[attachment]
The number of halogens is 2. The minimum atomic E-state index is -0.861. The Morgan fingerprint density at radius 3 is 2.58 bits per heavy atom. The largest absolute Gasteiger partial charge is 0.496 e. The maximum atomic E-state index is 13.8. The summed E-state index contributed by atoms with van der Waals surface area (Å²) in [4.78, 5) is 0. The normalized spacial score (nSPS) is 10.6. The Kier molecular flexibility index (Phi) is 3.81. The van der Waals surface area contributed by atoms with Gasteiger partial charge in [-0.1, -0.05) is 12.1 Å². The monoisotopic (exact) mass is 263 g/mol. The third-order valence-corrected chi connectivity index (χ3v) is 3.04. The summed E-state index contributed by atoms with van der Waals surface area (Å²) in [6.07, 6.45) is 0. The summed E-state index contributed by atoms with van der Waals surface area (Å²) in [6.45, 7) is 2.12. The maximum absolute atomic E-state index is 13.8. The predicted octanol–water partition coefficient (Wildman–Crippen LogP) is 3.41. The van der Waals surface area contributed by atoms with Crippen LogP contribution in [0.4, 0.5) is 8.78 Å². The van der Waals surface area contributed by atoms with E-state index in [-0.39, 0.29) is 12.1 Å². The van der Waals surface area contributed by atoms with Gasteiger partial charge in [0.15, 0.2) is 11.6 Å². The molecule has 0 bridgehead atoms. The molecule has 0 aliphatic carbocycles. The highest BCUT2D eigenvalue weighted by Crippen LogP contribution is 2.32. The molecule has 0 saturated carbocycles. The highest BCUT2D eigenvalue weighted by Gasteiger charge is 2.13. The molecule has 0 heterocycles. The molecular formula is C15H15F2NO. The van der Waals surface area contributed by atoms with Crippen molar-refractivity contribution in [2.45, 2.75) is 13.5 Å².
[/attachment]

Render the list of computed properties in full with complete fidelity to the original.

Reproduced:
The number of halogens is 2. The minimum atomic E-state index is -0.861. The Morgan fingerprint density at radius 3 is 2.58 bits per heavy atom. The largest absolute Gasteiger partial charge is 0.496 e. The maximum atomic E-state index is 13.8. The summed E-state index contributed by atoms with van der Waals surface area (Å²) in [4.78, 5) is 0. The normalized spacial score (nSPS) is 10.6. The Kier molecular flexibility index (Phi) is 3.81. The van der Waals surface area contributed by atoms with Gasteiger partial charge in [-0.1, -0.05) is 12.1 Å². The monoisotopic (exact) mass is 263 g/mol. The third-order valence-corrected chi connectivity index (χ3v) is 3.04. The summed E-state index contributed by atoms with van der Waals surface area (Å²) in [6.07, 6.45) is 0. The summed E-state index contributed by atoms with van der Waals surface area (Å²) in [6.45, 7) is 2.12. The maximum absolute atomic E-state index is 13.8. The predicted octanol–water partition coefficient (Wildman–Crippen LogP) is 3.41. The van der Waals surface area contributed by atoms with Crippen LogP contribution in [0.4, 0.5) is 8.78 Å². The van der Waals surface area contributed by atoms with E-state index in [-0.39, 0.29) is 12.1 Å². The van der Waals surface area contributed by atoms with Gasteiger partial charge in [0.15, 0.2) is 11.6 Å². The molecule has 0 bridgehead atoms. The molecule has 0 aliphatic carbocycles. The highest BCUT2D eigenvalue weighted by Crippen LogP contribution is 2.32. The molecule has 0 saturated carbocycles. The highest BCUT2D eigenvalue weighted by Gasteiger charge is 2.13. The molecule has 0 heterocycles. The molecular formula is C15H15F2NO. The van der Waals surface area contributed by atoms with Crippen molar-refractivity contribution in [2.45, 2.75) is 13.5 Å².